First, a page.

“Ladaam” means to the Qataris, since ancient times, dark red color,which is the color of the banner of the founder, Sheikh Jassim bin Mohammed bin Thani, may God rest his soul.
The Qatari flag, with its unique maroon color, fascinated ancient civilizations whose cultural heritage still considers it a symbol of prestige and dignity. This glorious color places Qatar’s flag among the most outstanding flags in the world, particularly among the Arab countries, which share with Qatar the same religion, neighborhood and descent, however, most of them have the red, not the maroon, color in their flags.
The maroon color dates back to the third millennium BC, and it has been associated with the Phoenicians (descended from the Canaanites) in the Arabian Peninsula. The word Phoenician was derived from the Greek word "Phoenix", which means maroon people. The Bin Ghannam Island, which lies near AlKhor, only 40 kilometers from Doha, was the source of this red dye. Affected by the scorching desert sunlight, the reddish dye dried up to turn to purplish red color (maroon).
Sheikh Mohammed bin Thani envisaged early the need to unify the Qataris under one banner, and proposed adopting the purplish red color as it best suited their history and environment. After consultation, all Qataris were convinced by the proposal to adopt the flag, added the name of Qatar on it, and called their unified flag "Alada’am". Perhaps the raising of a unified flag for the first time inspired young Qataris, headed at that time by Sheikh Jassim bin Mohammed bin Thani the dream of establishing the State.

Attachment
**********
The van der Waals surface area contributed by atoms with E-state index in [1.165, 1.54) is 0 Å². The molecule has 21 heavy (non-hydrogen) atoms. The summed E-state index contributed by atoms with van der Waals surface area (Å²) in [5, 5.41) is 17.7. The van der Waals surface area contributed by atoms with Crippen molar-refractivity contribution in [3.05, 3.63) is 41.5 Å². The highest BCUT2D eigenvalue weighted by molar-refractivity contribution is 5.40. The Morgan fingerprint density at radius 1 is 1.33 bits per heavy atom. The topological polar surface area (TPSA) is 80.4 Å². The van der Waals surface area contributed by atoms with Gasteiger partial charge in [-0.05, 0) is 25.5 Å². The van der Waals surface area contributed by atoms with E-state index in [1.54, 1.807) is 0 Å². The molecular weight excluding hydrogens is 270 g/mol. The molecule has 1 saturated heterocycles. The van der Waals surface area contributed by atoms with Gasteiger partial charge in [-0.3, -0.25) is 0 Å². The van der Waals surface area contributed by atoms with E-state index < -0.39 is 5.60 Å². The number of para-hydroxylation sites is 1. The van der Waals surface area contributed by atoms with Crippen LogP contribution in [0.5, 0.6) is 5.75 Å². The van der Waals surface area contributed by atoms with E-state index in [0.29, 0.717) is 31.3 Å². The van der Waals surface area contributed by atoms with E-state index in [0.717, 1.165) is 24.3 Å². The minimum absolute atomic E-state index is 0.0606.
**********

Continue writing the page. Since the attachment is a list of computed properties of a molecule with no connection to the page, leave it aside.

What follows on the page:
In April of 1932, the British Navy decided that Qatar should have its own flag. It was proposed that the new Qatari flag be in red color, but with nine points (Qatar was the 9th member in Trucial Coast Convention). Qatar, however, refused the use of the red color, and replaced it with the maroon color, being a symbol of its pride throughout history. The nine points were kept with the addition of diamonds with purplish red color separating each point, and also adding the name of Qatar in white color on the maroon background.
In 1960, the ruler of Qatar at the time, Sheikh Ali bin Abdullah Al Thani made a slight change on the flag, keeping the white and purplish red colors, as well as the serrated points, but removing the word Qatar and the diamonds. Since then, Qatar has been flying the current flag.
The maroon color of the Qatari flag comes, therefore, in line with Qatar's history, environment, and civilization, hence the keenness of the Qatari people to keep it.
In 1971, Qatar joined the United Nations, in the wake of the abolition of British Protection, and the Qatari flag with its maroon and white colors was raised.
Law No.14 of 2012 concerning the Qatari flag, determines the flag’s color, technical specifications, and protocol, in line with the State constitution.
The Qatari flag (Al Adaam) will continue to fly high in the sky as a symbol of our pride, dignity and freedom.